Figure 4c shows experimental results for a raytracing simulation of a twodimensional Veselago lens with cold atoms in the lattice for a diverging pencil of rays with energy E=0.104c_{eff}ħκ. To simulate a ray with propagation angle α to the optical axis, the energy gap in the lattice is set to ΔE(α)=2Ecos(α) and atoms are prepared with a quasimomentum ħk_{x}=(E/c_{eff})sin(α) in the upper excited Bloch band by a Raman pulse. During the ballistic fall of atoms in the lattice potential, no additional dipole trapping potential is applied in this measurement and one of the lattice beams is swept with a constant chirp rate to compensate for the earth’s gravitational acceleration in the atomic rest frame. The data points give the measured centres of the atomic cloud versus the scaled time τ=t·c_{eff}cos(α)/L, with L/c_{eff}=0.25 ms. The πpulse transfer, imparted at a scaled time of τ=1, reverses the atomic paths and focuses the different rays to a single image. This demonstrates negative refraction of the rays, and provides a raytracing simulation of Veselago lensing. The variation of the positions where the different rays cross is 2 μm, which is the order of our measurement accuracy and gives an upper estimate for spherical aberrations of the lens. This value is below the size of the effective de Broglie wavelength λ_{eff}≅h/Δp≅7.5 μm of the velocity selected atomic cloud, indicating that spherical aberrations are small.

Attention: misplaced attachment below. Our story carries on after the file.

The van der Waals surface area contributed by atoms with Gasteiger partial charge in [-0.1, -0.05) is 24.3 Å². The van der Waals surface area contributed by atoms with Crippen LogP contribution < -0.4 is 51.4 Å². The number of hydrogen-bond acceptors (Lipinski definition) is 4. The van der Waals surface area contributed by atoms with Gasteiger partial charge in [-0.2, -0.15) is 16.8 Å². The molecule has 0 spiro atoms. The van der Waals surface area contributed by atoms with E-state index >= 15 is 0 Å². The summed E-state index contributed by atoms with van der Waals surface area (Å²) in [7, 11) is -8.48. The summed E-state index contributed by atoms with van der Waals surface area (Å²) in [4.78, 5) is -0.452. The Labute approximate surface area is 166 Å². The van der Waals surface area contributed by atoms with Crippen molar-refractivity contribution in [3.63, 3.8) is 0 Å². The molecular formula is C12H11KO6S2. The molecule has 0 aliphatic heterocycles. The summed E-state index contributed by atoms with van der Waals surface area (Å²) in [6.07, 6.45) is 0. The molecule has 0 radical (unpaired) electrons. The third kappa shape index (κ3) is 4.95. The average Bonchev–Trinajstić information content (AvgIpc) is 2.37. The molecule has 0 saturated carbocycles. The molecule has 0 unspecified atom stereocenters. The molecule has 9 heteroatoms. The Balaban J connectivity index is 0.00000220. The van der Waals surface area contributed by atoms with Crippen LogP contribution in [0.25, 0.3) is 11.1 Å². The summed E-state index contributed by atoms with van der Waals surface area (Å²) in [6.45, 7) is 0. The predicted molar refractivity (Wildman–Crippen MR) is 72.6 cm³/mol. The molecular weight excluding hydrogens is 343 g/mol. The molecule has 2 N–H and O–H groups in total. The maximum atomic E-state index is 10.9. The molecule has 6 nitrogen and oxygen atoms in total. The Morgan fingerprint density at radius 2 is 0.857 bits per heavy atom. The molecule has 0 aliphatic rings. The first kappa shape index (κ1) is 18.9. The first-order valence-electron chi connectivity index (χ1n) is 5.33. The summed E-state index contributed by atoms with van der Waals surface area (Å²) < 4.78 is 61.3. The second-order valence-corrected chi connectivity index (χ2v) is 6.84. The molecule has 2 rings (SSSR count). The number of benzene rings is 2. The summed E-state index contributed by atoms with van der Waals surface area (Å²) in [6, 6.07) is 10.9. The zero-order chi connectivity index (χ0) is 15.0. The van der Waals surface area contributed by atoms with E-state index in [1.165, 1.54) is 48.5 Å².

Discussion
We have demonstrated negative refraction and Veselago (relativistic) lensing for ultracold atoms in an optical lattice. In the onedimensional case, we observe refocusing despite the presence of an inhomogeneous external potential. For the case of twodimensional lensing, a raytracing simulation technique was applied. In future, it will be important to study Veselago lensing in optical lattices with higherdimensional quasirelativistic dispersion^{12,14,22,23} to achieve a wavepacket refocusing in different spatial dimensions. While in the absence of a bias force, the refocusing achieved by the πpulse transfer occurs at the original position of the wavepacket, forming a temporal version of a Veselago lens, gravity or the Stern–Gerlach force from magnetic gradients can be used to translate the second focus to a spatially separate location. For the future, imaging below the diffraction limit should be examined when imaging objects, such as microscopic mechanical structures, of size smaller than the atomic de Broglie wavelength. Other prospects of πpulse refocusing in optical lattices with linear dispersion relation include atom interferometric metrology applications, which benefits from the group velocity here being independent of external potentials, as well as its use for novel probes of quantum manybody physics in optical lattices.
Methods
Experimental details and setup